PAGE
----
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SAMUEL ANOINTS SAUL AS KING

1 Samuel 9:1-11:15
Key Verse: 10:6

In chapter 8 the people of Israel asked Samuel for a king to lead them so that they would be like all the other nations. This displeased Samuel and also God. However, God would give them what they wanted and had requested. They were choosing a hard way to know what a blessed life it is to live under his kingship. That’s sinful human beings’ tendency. Today’s passage tells us how Samuel meets Saul and anoints him king over Israel. There is a long description of Samuel’s meeting Saul and conversing with him. And Saul is privately anointed, publicly assumed, and reaffirmed as king. The passages show Saul’s human character, and more importantly God’s equipment for him to be a king. And the passage also shows God’s heart for his people.

First, Samuel meets Saul (9:1-27). Look at verse 1. “There was a Benjamite, a man of standing, whose name was Kish son of Abiel, the son of Zeror, the son of Becorath, the son of Aphiah of Benjamin.” Saul’s father was a man of standing, in other translations, “a man of power” (KJV), “a man of wealth” (ESV, RSV). So Saul had a good family background. he himself was introduced as an impressive young man without equal among the Israelite—a head taller than any of the others.

Then verse 3 says, “Now the donkeys belonging to Saul’s father Kish were lost, and Kish said to his son Saul, ‘Take one of the servants with you and go and look for the donkeys.’” How did Saul carry out this task? In verses 4-5, “So he passed through the hill country of Ephraim and through the area around Shalisha, but they did not find them. They went on into the district of Shaalim, but the donkeys were not there. Then he passed through the territory of Benjamin, but they did not find them. When they reached the district of Zuph…” We see Saul’s industrious effort to somehow find the lost donkeys, searching through even five different places, the hill country of Ephraim, the area of Shalisha, the district of Shaalim, the territory of Benjamin, and the district of Zuph. He was not an easy-going man, who tries once and then says, “I did it”, but an obedient and hard-working man who endeavoured to complete a given task. And he was not just hard-working, but mindful of what was more important. Verse 5 says, “When they reached the district of Zuph, Saul said to the servant who was with him, ‘Come, let’s go back, or my father will stop thinking about the donkeys and start worrying about us.” He had proper respect and love for his father.

In verses 6-10 there is a nice conversation between Saul and his servant. They agreed to go to see the man of God, who they believed would tell them what way to take in that situation. In so doing Saul also knew how to come to the man of God. That was with a gift expressing gratitude and thankfulness for the service of the man of God.

Saul and his servant set out for the town where the man of God was. As they were going up the hill to the town, they met some girls coming out to draw water. Saul also seemed to know how to talk with girls, keeping his heart and making a proper distance. The girls were very nice and kind, telling them to hurry up to meet Samuel who was coming to the town on his way to the high place. Yet Saul did not get sidetracked because of the kind-hearted girls, but kept his way acquiring necessary information, surely giving them due thanks. Then verse 14 says, “They went up the town, and as they were entering it, there was Samuel, coming toward them on his way up to the high place.”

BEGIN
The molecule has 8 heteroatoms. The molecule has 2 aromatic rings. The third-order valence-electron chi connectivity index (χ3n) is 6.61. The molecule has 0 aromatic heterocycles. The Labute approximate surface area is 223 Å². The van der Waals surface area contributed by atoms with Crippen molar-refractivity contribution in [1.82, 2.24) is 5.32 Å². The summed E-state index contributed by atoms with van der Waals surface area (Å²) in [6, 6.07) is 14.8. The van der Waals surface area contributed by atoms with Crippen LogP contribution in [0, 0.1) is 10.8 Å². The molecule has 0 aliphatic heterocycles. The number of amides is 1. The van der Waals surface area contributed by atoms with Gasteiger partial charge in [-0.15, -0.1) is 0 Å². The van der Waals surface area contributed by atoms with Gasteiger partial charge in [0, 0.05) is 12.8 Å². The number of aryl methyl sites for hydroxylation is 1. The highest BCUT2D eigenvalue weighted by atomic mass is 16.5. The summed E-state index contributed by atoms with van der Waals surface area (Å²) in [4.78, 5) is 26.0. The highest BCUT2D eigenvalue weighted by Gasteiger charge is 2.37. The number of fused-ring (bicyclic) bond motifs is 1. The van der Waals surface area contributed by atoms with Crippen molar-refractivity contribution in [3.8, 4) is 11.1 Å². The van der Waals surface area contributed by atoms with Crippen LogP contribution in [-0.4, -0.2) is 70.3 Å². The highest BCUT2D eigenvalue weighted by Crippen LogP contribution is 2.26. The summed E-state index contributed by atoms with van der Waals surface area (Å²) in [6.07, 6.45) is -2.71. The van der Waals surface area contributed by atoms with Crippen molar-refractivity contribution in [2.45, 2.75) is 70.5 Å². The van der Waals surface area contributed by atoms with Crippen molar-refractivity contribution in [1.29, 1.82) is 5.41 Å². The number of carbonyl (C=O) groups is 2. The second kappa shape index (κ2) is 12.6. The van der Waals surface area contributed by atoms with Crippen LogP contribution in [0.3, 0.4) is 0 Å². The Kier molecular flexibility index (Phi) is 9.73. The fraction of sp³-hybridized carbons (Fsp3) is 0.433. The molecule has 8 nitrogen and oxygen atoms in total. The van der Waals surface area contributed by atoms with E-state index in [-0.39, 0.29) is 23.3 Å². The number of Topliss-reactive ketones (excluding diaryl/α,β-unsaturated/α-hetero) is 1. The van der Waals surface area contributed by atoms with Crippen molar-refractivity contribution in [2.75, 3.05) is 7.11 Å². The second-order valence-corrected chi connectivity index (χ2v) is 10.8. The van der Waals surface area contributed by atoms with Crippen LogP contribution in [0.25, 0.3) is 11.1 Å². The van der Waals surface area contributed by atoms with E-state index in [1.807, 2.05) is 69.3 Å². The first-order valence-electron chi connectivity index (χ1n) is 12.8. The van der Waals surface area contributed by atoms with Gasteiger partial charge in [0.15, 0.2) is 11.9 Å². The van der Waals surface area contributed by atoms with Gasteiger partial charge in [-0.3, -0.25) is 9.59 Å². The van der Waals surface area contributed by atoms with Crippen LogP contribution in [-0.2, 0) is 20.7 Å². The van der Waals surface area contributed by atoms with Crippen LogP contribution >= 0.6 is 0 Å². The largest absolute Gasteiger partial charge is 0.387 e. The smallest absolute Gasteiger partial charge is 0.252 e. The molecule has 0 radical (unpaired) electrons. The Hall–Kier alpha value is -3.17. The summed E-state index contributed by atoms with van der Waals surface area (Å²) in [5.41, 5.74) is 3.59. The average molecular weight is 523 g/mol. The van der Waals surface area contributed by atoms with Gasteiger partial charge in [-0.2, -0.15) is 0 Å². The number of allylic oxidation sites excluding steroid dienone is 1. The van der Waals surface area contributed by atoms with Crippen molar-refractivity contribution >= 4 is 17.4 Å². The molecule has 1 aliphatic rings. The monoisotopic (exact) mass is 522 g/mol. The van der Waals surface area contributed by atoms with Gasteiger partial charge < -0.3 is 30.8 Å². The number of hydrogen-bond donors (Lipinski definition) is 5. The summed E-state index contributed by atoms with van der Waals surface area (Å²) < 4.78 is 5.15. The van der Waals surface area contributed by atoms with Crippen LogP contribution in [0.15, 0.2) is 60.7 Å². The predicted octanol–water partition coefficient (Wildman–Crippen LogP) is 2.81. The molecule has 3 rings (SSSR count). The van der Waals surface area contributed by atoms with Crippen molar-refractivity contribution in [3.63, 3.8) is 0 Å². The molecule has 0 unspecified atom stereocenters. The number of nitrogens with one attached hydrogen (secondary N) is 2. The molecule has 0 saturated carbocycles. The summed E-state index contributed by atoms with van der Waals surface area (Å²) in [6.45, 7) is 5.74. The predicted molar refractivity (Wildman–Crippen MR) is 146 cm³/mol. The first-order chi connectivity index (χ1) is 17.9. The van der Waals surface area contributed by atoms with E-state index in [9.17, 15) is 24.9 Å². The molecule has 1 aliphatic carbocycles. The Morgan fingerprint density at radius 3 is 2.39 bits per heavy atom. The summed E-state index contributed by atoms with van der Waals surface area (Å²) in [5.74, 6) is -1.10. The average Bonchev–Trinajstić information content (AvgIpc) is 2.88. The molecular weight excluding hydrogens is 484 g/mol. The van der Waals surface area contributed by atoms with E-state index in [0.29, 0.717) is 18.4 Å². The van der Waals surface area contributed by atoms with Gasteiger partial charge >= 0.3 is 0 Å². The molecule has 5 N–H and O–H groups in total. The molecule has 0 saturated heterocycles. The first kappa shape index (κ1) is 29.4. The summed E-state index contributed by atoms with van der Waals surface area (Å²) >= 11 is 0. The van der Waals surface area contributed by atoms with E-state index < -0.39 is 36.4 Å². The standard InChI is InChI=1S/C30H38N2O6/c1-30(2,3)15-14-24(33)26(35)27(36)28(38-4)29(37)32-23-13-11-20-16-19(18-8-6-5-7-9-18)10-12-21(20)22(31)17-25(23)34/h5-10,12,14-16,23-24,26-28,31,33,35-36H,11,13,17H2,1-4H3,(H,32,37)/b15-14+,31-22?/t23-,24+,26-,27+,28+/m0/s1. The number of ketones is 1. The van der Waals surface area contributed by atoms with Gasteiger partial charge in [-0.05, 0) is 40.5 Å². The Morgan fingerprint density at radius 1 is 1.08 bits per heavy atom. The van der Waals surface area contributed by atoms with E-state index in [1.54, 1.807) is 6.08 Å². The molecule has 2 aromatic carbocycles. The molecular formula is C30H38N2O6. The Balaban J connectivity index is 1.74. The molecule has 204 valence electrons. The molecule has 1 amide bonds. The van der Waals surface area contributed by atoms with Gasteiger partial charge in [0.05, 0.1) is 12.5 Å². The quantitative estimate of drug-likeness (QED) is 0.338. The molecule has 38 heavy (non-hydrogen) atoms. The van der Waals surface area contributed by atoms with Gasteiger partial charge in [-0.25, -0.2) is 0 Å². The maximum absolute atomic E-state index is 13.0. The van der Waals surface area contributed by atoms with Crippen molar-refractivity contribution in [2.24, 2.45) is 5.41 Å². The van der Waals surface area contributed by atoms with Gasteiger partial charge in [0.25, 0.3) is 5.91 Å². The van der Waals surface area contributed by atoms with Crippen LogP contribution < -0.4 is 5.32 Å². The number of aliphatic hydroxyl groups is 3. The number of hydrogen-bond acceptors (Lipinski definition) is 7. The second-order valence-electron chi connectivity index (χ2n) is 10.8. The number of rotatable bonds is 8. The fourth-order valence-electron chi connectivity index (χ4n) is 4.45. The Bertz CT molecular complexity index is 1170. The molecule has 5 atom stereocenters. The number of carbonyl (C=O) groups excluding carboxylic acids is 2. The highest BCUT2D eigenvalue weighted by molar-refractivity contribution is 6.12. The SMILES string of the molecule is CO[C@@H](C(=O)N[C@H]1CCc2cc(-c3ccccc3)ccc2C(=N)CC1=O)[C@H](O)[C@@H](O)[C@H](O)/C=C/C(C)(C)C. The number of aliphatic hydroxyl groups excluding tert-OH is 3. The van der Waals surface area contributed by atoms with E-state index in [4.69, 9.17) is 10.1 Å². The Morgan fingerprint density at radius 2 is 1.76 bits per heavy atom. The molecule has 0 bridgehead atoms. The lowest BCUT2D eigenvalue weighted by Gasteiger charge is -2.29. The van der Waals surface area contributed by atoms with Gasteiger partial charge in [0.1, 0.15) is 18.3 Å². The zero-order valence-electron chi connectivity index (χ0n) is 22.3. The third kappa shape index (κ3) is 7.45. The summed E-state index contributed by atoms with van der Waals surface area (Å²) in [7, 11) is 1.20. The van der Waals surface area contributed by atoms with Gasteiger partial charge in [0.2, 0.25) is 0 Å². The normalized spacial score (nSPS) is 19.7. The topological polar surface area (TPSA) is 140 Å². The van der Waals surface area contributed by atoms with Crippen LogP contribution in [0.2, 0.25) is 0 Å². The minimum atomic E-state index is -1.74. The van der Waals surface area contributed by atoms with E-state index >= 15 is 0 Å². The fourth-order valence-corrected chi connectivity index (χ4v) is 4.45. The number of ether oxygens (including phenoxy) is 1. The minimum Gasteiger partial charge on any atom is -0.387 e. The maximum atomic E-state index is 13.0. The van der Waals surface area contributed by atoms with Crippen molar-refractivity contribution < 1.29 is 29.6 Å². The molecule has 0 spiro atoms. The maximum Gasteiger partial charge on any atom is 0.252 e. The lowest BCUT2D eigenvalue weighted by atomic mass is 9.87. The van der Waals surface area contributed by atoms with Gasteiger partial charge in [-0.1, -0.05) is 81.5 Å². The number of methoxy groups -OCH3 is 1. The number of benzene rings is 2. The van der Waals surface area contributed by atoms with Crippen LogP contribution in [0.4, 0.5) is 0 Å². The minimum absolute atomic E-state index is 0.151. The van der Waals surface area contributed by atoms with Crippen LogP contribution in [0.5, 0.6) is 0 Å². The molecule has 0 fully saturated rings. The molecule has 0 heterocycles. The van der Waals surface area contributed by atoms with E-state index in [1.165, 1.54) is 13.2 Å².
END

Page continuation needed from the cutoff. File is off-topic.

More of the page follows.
So far the story is a plain human story with only human characters: Saul’s father Kish, Saul, his servant, girls and Samuel, about how Saul could come across Samuel on his way to the high place. But now a divine intervention comes. Look at verses 15 and 16. “Now the day before Saul came, the LORD had revealed this to Samuel: ‘About this time tomorrow I will send you a man from the land of Benjamin. Anoint him leader over my people Israel; he will deliver my people from the hand of the Philistines. I have looked upon my people, for their cry has reached me.’” In this God’s message to Samuel, we see God’s heart for his people; “my people” is mentioned three times in this short message. In the matter of whom he would appoint king over Israel, his shepherd heart for his people was emphatically expressed with the wish that he would be a right king. Indeed in the process of the appointing of king over Israel, his people were in his heart.

When Samuel caught sight of Saul, the LORD said to him, “This is the man I spoke to you about; he will govern my people.” Again, The LORD mentioned, “my people.” In this encounter of Samuel and Saul, God seems very happy, saying, “This is the man I spoke to you about.” Then Saul approached Samuel in the gateway and asked, “Would you please tell me where the seer’s house is?” It was the right time for Samuel to reveal himself. So Samuel replied, “I am the seer.” Then he continued, “Go up ahead of me to the high place, for today you are to eat with me, and in the morning I will let you go and will tell you all that is in your heart. As for the donkeys you lost three days ago, do not worry about them; they have been found. And to whom is all the desire of Israel turned, if not to you and all your father’s family?” In this way God’s calling to be king of Israel came to Saul through Samuel. In this calling, all other problems would be resolved.

At this calling Saul answered, “But am I not a Benjamite, from the smallest tribe of Israel, and is not my clan the least of all the clans of the tribe of Benjamin? Why do you say such a thing to me?” It was good that Saul had a humble start in God.

Then Samuel brought Saul and his servant into the hall and seated them at the head of those who were invited—about thirty in number. Samuel said to the cook, “Bring the piece of meat I gave you, the one I told you to lay aside.” So the cook took up the leg with what was on it and set it in front of Saul. Samuel said, “Here is what has been kept for you. Eat, because it was set aside for you for this occasion, from the time I said, ‘I have invited guests.’” Samuel was following Leviticus 7:28-36. Samuel received the thigh, the portion of the sacrifice reserved for the priest. Samuel’s giving of this choice piece of meat to Saul was a distinct honour and reflected Saul’s new status as the designated king. Thus Saul dined with Samuel that day. How Saul could dine with Samuel was written in detail, which showed God’s honour and love for Saul, who would govern the people of God.